It had been a rough day. Dad woke up too sick to go sightseeing with us, and just stayed at the hotel to recover. I cut my touring short at noon, after the Tower of London, to go back to the hotel and check on him.
That afternoon, having convinced myself that Dad was safe to leave alone for a while, I looked around on Google Maps to see what interesting things might be within walking distance of our hotel that I could go out and see on my own. I was greatly surprised to discover that we were just one block away from the north perimeter road around Heathrow Airport, and that one of the two main runways was just a bit over 200 yards from a fence that looked like one might be able to get at on foot.
After dinner, I convinced my brother to go explore with me. We found our way between fences and buildings and got right up to that perimeter fence without being arrested, and watched a bunch of planes land. The very first one that came, as shown above, was one of the new Airbus A380 double-deckers, the largest passenger jet in the world, which I had never before seen in person.
One of the most-touted features of my new camera is its supposed superiority in low-light situations, so I was eager to try it here, and delighted that my very first shot was actually usable, even if a little blurred. (That plane was still moving really fast, and it was hard to frame it--especially shooting through a chain-link fence.)
Everything about the situation--having a little unauthorized fun adventure after a tiring and worrying day, having it with my big brother, seeing that model of plane for the first time, having my camera be reasonably successful in a technically challenging situation--it all just made me glowy and happy. That's why I like this picture far out of proportion to its aesthetic merits.
For the photo geeks among my readers, the camera chose ISO 1600, f3.5, and 1/160 second here.
Monday, September 01, 2014
This one is about the problem of two players agreeing to "check it down" against a third, who is already all-in--a form of illegal collusion.
Link to photo dump.
Just about everything that could go wrong, in terms of interfering with good picture-taking, did go wrong at Windsor Castle. It was cold, windy, and intermittently rainy. The crowds of people were impossible. We had flown all night and then gone straight from the airport to the castle, with no stop at the hotel for either sleep or freshening up, so I was cranky and sleep-deprived. Worst, you're not allowed to take any photos inside, where all the goodies are.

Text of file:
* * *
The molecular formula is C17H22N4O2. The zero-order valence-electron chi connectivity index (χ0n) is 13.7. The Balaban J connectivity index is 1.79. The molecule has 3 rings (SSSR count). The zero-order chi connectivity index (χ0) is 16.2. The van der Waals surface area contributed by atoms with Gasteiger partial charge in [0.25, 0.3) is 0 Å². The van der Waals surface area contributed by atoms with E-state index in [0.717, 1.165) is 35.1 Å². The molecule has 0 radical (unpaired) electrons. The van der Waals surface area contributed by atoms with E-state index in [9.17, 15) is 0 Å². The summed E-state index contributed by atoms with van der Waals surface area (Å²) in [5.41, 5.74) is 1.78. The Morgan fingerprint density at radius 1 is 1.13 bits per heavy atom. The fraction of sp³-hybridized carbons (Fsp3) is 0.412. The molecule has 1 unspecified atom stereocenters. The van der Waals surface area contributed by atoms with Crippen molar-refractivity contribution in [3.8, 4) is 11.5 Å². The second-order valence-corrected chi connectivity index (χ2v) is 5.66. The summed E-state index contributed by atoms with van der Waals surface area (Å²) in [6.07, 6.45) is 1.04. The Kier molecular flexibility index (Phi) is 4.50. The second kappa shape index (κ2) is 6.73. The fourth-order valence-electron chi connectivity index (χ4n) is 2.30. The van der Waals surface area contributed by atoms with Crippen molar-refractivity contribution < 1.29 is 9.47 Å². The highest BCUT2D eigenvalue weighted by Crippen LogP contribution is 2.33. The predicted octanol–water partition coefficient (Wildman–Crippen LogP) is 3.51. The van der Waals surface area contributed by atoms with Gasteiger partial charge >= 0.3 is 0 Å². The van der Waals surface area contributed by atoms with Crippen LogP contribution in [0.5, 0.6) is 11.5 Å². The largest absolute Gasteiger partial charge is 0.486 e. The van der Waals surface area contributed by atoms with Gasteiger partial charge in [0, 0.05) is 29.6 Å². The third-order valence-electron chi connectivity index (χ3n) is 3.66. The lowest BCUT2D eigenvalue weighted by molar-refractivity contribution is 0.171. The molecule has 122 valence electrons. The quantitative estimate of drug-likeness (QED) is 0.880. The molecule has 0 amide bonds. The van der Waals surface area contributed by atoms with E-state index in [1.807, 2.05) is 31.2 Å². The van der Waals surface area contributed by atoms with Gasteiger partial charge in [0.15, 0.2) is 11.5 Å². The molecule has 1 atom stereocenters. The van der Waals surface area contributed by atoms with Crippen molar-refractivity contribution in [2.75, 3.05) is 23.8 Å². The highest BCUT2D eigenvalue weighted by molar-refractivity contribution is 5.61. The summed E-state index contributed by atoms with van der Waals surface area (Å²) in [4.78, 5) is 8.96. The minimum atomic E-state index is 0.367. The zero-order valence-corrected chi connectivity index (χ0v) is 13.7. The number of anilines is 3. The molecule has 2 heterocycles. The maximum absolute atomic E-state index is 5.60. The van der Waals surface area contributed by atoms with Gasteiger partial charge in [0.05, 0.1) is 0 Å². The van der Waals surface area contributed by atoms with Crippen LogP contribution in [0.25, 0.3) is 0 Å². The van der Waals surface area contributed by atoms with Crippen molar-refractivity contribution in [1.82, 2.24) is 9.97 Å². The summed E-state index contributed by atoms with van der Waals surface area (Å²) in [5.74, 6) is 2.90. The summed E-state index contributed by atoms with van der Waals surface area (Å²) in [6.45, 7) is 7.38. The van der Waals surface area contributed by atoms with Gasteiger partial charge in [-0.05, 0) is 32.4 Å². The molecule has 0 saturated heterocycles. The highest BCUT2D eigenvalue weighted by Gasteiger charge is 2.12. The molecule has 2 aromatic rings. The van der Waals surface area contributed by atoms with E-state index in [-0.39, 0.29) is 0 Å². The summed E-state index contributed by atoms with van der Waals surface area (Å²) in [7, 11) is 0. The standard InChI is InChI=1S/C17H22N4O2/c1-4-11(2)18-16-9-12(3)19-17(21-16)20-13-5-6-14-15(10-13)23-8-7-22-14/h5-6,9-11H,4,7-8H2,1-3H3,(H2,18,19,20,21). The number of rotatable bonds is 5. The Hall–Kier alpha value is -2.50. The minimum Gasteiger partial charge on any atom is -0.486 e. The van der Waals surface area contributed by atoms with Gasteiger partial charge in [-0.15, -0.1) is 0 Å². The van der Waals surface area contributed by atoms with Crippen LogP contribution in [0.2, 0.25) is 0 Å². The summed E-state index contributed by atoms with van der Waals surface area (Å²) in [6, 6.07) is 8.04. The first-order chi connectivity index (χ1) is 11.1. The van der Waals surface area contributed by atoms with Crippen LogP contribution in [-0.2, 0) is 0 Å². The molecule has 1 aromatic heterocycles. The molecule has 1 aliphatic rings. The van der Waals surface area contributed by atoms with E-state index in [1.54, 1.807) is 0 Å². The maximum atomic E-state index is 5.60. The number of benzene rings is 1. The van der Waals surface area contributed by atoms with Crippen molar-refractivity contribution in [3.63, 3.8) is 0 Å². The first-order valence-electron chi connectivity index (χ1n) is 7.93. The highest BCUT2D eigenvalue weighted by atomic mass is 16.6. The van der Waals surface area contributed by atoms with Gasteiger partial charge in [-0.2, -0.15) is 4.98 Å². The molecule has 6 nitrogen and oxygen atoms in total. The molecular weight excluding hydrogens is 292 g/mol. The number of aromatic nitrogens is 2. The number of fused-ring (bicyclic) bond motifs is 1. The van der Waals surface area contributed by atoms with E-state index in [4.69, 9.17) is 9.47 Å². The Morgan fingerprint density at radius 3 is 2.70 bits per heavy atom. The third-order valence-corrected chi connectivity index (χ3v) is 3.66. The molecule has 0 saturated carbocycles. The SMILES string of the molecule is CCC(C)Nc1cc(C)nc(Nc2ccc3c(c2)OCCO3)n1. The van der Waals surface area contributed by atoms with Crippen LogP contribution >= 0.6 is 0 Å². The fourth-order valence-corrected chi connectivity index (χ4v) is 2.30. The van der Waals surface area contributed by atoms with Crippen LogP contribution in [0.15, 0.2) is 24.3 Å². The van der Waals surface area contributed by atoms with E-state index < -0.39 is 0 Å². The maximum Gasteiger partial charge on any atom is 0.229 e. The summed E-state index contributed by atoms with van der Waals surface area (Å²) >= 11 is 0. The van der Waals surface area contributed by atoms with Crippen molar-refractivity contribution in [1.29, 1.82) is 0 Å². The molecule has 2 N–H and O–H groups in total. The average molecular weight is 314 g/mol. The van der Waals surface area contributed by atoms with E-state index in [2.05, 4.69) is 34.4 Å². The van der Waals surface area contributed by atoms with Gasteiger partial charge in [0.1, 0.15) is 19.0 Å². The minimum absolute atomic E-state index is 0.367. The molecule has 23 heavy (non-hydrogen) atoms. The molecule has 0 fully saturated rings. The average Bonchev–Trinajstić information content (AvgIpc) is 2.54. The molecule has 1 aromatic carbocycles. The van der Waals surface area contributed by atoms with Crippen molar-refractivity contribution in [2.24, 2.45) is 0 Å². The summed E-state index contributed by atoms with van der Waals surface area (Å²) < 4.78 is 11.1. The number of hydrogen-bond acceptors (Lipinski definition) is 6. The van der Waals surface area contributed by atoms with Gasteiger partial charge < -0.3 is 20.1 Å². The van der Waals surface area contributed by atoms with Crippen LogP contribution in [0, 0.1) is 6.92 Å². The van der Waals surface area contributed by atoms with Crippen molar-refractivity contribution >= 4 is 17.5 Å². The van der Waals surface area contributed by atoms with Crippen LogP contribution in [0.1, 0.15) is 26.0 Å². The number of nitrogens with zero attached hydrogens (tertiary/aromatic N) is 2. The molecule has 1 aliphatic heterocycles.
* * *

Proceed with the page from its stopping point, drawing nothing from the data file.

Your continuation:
Not surprisingly, then, I have no photos that I'm proud of. Still, here's a sample of...
What We Saw
N.B.: I won't keep reminding you of this, but you can see much bigger versions of any photo by right-clicking on it and opening in new tab or window.
Windsor Castle is stunning in just about every possible way. It's simply enormous--far bigger than you would ever think by looking at pictures. It's gorgeous. It's impeccably maintained. It's stuffed to the gills with the most obscenely ornate and expensive art and antiques. Its centuries of history ooze from every stone and furnishing. I would love to be set loose on its ground for about a week--with nobody else around--to take it all in and make some nice photos. Alas, that's not the circumstances I had. Not even close.
The only reason I have even one interior picture is that I snapped it before hearing the announcement that no inside photos were permitted.
Before I forget, let me mention that the staff here, and just about everywhere else we went, were absolutely first-rate about going out of their way to be helpful to our situation, which was usually one of us three kids (we're all in our 50s, but I still think of us that way collectively) pushing Dad in a wheelchair. He doesn't usually need it, but he was only three weeks out from major surgery when we flew to London. Frankly, it was a minor miracle that he was recovered enough to go at all. He needed the chair less and less as more days passed and he visibly regained some strength. But when we showed up anywhere with the wheelchair, the staff didn't wait for us to ask for help; they would assertively approach and escort us behind cordons to the lifts. (I actually got to see some cool stuff that's off-limits to the general public as a result of this, but obviously I couldn't whip out the camera at those spots.) Much gratitude to the employees at all the places we went who were so courteous. Windsor Castle was our first exposure to this kind of special treatment, and though the staff at the other sites came close, nobody else quite rose to the exceptionally high bar the people at Windsor set in this regard. Centuries-old buildings are intrinsically nightmarish for accessibility, but they did everything in their power to get us everywhere they could, without us even asking for the assistance.
I leave you with what I think is an amusing video clip of part of the changing of the guard. As you'll see, I unexpectedly found myself in the way of the regiment and had to scramble a bit to get to where I was just barely out of their marching line. In fact, that's really the only reason this video is worth sharing.
Sunday, August 31, 2014
No sooner do I tell you how I'm going to do posts in this series than I violate the protocol.
This is just a quick assembly of the selfies I took for posting on Twitter day by day, along with whatever I wrote about them when posted. They were taken with my cell phone, not the good camera. They were just silly shots to remind my friends that I was going places and seeing things.
August 18: I haven't mastered the "destination selfie" like @BJNemeth, but here I am at the Tower of London this morning.
August 19: For today's selfie, you have to guess where I am. NO HINTS!
August 20: Selfie-upon-Avon. (Today's tweet sponsored by Wm. Shakespeare.)
August 21: Liverpool selfie. Like Paul, I'm the cute one.